Competition for seasonal sales heats up

The drug channel could be losing its edge in seasonal sales. GMDC’s recently released “Seasonal Best Practices” report revealed that, according to Nielsen data for the 52 weeks ended Oct. 26, 2013, while drug store seasonal merchandise dollar sales are slightly ahead of supermarkets, the channel’s sales have slipped 16%.

Seasonal dollar sales at the drug channel, according to the report, were down for Christmas, Halloween, Valentine’s Day and Easter, but were slightly ahead for summer seasonal promotions.

GMDC’s part one of a report on seasonal sales — part two will be released in July 2015  — could serve as a wake-up call for a channel that has traditionally done very well with seasonal merchandise. Other channels are turning up the heat and grabbing share. A panel discussion of several supermarket executives hosted by GMDC revealed that the channel is taking seasonal sales seriously.

In its report, Robin Gutridge, category manager of seasonal, home decor and social expressions at Raley’s said: “We’ve grown our GM seasonal business by 45% over the past three years.  Our CEO, family stakeholders and the SVP over our 119 stores all support GM seasonal.”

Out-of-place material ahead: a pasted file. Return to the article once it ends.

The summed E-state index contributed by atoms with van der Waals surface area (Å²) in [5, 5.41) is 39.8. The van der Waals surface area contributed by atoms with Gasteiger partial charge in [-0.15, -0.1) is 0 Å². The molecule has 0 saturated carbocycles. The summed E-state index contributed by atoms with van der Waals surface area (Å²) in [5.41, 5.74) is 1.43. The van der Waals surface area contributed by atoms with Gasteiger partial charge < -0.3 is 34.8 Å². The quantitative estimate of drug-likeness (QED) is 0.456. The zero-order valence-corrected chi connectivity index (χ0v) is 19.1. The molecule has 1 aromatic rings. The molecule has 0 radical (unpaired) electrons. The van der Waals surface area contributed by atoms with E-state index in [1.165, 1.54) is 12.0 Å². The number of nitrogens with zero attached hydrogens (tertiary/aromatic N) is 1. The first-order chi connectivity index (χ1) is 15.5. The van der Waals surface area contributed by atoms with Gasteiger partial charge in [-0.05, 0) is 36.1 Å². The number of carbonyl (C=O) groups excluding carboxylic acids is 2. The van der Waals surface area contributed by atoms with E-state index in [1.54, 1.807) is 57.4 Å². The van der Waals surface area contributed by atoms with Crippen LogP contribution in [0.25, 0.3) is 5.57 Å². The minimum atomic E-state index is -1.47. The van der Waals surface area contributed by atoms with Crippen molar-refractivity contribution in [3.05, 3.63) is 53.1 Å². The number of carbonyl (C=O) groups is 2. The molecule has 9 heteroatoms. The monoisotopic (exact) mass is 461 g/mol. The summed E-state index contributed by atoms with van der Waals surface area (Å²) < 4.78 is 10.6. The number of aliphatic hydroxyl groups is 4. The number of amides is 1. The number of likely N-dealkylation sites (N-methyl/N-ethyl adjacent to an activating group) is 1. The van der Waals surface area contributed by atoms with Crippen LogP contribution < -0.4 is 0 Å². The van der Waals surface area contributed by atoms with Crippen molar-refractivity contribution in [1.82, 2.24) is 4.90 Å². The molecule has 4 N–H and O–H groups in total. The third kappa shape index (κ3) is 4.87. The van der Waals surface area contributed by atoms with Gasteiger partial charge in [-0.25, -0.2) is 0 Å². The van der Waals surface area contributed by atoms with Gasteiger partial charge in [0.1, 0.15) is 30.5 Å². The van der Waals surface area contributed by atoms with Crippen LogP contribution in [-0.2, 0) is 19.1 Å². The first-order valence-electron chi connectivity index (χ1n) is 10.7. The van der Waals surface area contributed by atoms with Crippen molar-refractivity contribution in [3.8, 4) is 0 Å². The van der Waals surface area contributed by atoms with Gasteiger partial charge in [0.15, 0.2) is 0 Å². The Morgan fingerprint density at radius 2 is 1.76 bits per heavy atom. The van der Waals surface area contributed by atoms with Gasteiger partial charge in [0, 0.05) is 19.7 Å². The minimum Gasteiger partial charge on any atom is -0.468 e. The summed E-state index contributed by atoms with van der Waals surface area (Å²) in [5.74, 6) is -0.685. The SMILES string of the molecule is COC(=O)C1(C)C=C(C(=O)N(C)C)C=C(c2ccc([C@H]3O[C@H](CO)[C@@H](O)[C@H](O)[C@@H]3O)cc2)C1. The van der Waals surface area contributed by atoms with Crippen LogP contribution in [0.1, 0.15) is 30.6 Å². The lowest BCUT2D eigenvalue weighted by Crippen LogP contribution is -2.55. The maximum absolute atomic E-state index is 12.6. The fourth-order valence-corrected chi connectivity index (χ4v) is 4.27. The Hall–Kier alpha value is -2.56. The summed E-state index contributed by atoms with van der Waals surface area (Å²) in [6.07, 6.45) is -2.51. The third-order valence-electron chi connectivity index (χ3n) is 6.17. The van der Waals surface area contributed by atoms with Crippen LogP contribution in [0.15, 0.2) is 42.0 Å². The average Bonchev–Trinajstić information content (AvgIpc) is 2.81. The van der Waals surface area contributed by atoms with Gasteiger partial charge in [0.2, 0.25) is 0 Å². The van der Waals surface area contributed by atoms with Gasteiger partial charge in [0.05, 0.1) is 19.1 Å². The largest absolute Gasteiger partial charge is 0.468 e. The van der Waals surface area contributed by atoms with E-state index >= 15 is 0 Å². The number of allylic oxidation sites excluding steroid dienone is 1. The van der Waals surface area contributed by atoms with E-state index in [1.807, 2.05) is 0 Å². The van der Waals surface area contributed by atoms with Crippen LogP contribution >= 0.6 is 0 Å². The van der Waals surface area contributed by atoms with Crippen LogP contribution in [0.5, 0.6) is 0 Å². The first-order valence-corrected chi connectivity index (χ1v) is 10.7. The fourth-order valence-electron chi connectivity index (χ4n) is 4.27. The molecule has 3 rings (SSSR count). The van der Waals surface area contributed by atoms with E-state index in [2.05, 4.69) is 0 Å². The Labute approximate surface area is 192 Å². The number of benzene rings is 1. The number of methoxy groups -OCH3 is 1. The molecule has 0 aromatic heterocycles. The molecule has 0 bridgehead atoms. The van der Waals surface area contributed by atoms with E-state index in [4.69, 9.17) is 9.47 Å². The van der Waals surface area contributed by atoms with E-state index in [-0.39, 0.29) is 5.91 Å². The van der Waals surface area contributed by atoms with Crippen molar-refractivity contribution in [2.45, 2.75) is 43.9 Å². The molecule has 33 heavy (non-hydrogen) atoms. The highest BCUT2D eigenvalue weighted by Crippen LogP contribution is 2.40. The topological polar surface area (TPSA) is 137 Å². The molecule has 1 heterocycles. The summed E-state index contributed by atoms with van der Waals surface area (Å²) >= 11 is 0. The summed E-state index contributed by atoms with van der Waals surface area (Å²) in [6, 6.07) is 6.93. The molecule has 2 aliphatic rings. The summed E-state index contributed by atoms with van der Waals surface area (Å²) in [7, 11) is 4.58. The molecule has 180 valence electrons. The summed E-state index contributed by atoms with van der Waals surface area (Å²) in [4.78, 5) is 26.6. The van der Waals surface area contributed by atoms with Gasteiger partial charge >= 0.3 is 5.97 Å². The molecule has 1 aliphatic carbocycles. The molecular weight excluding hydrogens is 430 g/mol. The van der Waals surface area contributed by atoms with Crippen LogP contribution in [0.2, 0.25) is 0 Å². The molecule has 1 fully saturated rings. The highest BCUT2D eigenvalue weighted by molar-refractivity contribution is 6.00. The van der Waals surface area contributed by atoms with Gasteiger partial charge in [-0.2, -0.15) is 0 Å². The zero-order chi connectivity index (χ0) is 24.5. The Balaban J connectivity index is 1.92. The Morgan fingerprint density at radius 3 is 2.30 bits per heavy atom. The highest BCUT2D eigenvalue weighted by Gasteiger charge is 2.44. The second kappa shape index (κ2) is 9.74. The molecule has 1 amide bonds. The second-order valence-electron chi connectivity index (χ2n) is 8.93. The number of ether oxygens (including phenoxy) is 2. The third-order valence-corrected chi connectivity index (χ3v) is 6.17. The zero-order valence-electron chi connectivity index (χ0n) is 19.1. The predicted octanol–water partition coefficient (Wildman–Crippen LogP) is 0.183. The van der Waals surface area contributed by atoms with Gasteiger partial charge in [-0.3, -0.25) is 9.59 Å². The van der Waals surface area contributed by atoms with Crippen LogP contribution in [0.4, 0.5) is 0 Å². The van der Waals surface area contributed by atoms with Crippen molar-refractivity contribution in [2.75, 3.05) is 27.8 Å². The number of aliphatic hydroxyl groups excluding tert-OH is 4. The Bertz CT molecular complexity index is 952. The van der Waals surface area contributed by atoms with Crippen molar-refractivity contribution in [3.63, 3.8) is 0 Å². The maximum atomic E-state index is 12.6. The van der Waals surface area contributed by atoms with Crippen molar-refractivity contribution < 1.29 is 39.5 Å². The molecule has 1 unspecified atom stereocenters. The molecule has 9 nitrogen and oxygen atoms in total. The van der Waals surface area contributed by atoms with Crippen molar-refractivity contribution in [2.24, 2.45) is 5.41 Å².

Yet drug store retailers willing to make a commitment to seasonal sales can win back consumers with strategic programs that 
are well-executed.

“The better retailers plan, execute and collaborate with suppliers, the better stores perform,” GMDC’s report said. The report said that chains, realizing they can’t be all things to all consumers, must decide what role their stores play in consumers’ holiday shopping and create a strategy that plays to 
those strengths.

When defining a role, the report said, “destination” is “the most aggressive, where shoppers could meet all their needs for a season.” GMDC’s report said that while retailers can’t feasibly aim to be a destination for every season, less intense roles can still be profitable. Roles can be identified as “routine,” where a retailer’s assortment is ample for shoppers already in the store, and “convenience,” where modest, basic merchandise offerings could fill a quick need, the report said.

Some best practices GMDC identified were displaying unique items early to spark impulse purchasing, taking markdowns in a controlled manner, and using category management scorecards and metrics to demonstrate the value of seasonal departments to decision-makers.

The report stressed the importance of a speedy and accurate review of what works and what doesn’t following each season so chains can re-plan rather than start from scratch each time. “The quicker and keener they review and analyze results, the stronger success prospects will be the following year,” the report said of retailer performance. CDMA recommends reviewing within 45 days, “when memories are fresh and energy is high.”

 

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